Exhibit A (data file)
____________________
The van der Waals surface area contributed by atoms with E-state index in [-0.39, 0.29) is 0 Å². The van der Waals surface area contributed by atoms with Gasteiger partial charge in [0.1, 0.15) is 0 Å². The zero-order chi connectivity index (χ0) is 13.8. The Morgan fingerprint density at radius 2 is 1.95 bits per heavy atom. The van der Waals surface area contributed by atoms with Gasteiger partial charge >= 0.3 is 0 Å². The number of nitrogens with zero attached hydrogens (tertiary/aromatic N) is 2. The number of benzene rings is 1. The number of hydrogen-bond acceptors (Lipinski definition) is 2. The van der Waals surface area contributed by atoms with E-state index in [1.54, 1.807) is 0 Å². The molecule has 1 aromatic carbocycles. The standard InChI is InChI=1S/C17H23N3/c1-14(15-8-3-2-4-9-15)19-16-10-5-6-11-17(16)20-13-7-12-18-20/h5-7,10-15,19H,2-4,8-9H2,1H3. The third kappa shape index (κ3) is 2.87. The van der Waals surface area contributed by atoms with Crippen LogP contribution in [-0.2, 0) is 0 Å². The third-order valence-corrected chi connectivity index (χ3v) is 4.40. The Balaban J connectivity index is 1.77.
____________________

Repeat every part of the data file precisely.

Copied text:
The van der Waals surface area contributed by atoms with E-state index in [-0.39, 0.29) is 0 Å². The van der Waals surface area contributed by atoms with Gasteiger partial charge in [0.1, 0.15) is 0 Å². The zero-order chi connectivity index (χ0) is 13.8. The Morgan fingerprint density at radius 2 is 1.95 bits per heavy atom. The van der Waals surface area contributed by atoms with Gasteiger partial charge >= 0.3 is 0 Å². The number of nitrogens with zero attached hydrogens (tertiary/aromatic N) is 2. The number of benzene rings is 1. The number of hydrogen-bond acceptors (Lipinski definition) is 2. The van der Waals surface area contributed by atoms with E-state index in [1.54, 1.807) is 0 Å². The molecule has 1 aromatic carbocycles. The standard InChI is InChI=1S/C17H23N3/c1-14(15-8-3-2-4-9-15)19-16-10-5-6-11-17(16)20-13-7-12-18-20/h5-7,10-15,19H,2-4,8-9H2,1H3. The third kappa shape index (κ3) is 2.87. The van der Waals surface area contributed by atoms with Crippen LogP contribution in [-0.2, 0) is 0 Å². The third-order valence-corrected chi connectivity index (χ3v) is 4.40. The Balaban J connectivity index is 1.77.